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Ellen Terry, at the age of sixteen 1864, from Camera Work, no 41, Jan 1913

printed 1913


Julia Margaret Cameron

India, England

1815 – 1879

  • Details

    Other Title
    printed 1913
    Media category
    Materials used
    photogravure, hand pulled
    15.8 x 15.6 cm image (circular); 28.1x 19.8 cm sheet
    Signature & date

    Not signed. Not dated.

    Purchased 1977
    Not on display
    Accession number

    Reproduction requests

    Artist information
    Julia Margaret Cameron

    Works in the collection


  • About

    The portrait of Ellen Terry was taken in the same year that Cameron began to work as a photographer. Originally titled ‘Sadness’, presented in a vertical oval format and in reverse, this image has been the subject of much conjecture.1 Ellen Terry was a renowned Shakespearean actress from a theatrical family who, at the age of 16 when this portrait was taken, was already a seasoned performer. Terry had been introduced to Cameron’s close friend and neighbour, the painter George Frederick Watts, in 1862. Cameron and her sisters played matchmakers and thus Terry and Watts (who was 47) married in February 1864. The union was not a happy one and they separated within a year and were divorced in 1877.

    It is assumed that this photograph was taken after they were married, when it was clear that it was not a success. The wedding ring is in evidence on the hand which fingers the necklace. The pose – leaning against a wall with eyes downcast and a sombre expression – is forlorn. The girl, regardless of her name, is young and beautiful. Her bare shoulders, light gown and loose hair pushed back from her face combine with the pose to suggest a narrative which is enhanced by the original title of the photograph. The later title from 1875, ‘Ellen Terry, at the age of sixteen’, suggests a different narrative which is very much to do with Terry’s professional life as a famous actress. Whether she is posing in character and illustrating sadness for her public or representing her failing marriage is a moot point.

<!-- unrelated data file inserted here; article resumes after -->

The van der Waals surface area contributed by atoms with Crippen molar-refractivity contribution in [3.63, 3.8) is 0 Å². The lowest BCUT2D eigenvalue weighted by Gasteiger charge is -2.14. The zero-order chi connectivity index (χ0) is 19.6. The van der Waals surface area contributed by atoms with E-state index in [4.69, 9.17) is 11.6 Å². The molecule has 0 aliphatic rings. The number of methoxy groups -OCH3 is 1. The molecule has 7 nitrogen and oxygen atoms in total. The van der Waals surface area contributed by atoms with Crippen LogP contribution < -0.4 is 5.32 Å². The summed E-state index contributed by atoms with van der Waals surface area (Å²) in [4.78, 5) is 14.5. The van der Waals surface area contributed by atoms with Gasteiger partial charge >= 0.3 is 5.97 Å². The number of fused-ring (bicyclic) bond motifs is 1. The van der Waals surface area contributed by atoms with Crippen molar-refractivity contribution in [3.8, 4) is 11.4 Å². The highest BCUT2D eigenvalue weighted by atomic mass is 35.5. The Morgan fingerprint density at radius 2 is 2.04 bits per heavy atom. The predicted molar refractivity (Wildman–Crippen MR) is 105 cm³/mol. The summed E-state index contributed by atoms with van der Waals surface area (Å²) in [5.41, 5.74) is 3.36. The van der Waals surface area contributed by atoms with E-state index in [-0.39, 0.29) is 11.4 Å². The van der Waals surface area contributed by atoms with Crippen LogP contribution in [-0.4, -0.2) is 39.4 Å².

The image in the collection is a 1913 photogravure as published in ‘Camera Work’ of that year and is the later of the two versions. Unlike most of Cameron’s female portraits, the assumed character is not specifically literary or religious.

    1. Cox J 1996, ‘In focus: Julia Margaret Cameron’, J Paul Getty Museum, Malibu p 12

    © Art Gallery of New South Wales Photography Collection Handbook, 2007

  • Exhibition history

    Shown in 8 exhibitions

  • Bibliography

    Referenced in 6 publications